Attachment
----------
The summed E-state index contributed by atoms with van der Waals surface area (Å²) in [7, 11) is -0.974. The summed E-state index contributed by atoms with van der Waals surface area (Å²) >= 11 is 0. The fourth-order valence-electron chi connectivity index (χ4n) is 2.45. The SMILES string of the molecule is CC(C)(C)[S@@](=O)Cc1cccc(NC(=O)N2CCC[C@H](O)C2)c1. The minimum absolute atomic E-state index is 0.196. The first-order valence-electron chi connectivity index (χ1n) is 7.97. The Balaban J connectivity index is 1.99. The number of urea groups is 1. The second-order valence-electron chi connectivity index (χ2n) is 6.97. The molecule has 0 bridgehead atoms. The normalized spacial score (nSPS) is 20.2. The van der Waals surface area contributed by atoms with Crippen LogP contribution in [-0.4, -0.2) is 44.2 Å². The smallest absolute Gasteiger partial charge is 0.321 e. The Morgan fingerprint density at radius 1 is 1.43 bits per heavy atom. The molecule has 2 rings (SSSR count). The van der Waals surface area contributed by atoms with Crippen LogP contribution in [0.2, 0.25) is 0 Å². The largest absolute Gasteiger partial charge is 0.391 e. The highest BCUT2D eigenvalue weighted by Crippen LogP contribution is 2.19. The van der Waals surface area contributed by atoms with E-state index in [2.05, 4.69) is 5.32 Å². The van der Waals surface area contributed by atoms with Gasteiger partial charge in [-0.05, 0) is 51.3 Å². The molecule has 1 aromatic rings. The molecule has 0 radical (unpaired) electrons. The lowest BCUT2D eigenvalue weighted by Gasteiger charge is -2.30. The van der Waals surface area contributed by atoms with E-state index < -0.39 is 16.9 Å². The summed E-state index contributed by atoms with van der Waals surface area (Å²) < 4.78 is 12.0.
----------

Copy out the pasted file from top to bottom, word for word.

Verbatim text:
The summed E-state index contributed by atoms with van der Waals surface area (Å²) in [7, 11) is -0.974. The summed E-state index contributed by atoms with van der Waals surface area (Å²) >= 11 is 0. The fourth-order valence-electron chi connectivity index (χ4n) is 2.45. The SMILES string of the molecule is CC(C)(C)[S@@](=O)Cc1cccc(NC(=O)N2CCC[C@H](O)C2)c1. The minimum absolute atomic E-state index is 0.196. The first-order valence-electron chi connectivity index (χ1n) is 7.97. The Balaban J connectivity index is 1.99. The number of urea groups is 1. The second-order valence-electron chi connectivity index (χ2n) is 6.97. The molecule has 0 bridgehead atoms. The normalized spacial score (nSPS) is 20.2. The van der Waals surface area contributed by atoms with Crippen LogP contribution in [-0.4, -0.2) is 44.2 Å². The smallest absolute Gasteiger partial charge is 0.321 e. The Morgan fingerprint density at radius 1 is 1.43 bits per heavy atom. The molecule has 2 rings (SSSR count). The van der Waals surface area contributed by atoms with Crippen LogP contribution in [0.2, 0.25) is 0 Å². The largest absolute Gasteiger partial charge is 0.391 e. The highest BCUT2D eigenvalue weighted by Crippen LogP contribution is 2.19. The van der Waals surface area contributed by atoms with E-state index in [2.05, 4.69) is 5.32 Å². The van der Waals surface area contributed by atoms with Gasteiger partial charge in [-0.05, 0) is 51.3 Å². The molecule has 1 aromatic rings. The molecule has 0 radical (unpaired) electrons. The lowest BCUT2D eigenvalue weighted by Gasteiger charge is -2.30. The van der Waals surface area contributed by atoms with E-state index < -0.39 is 16.9 Å². The summed E-state index contributed by atoms with van der Waals surface area (Å²) < 4.78 is 12.0.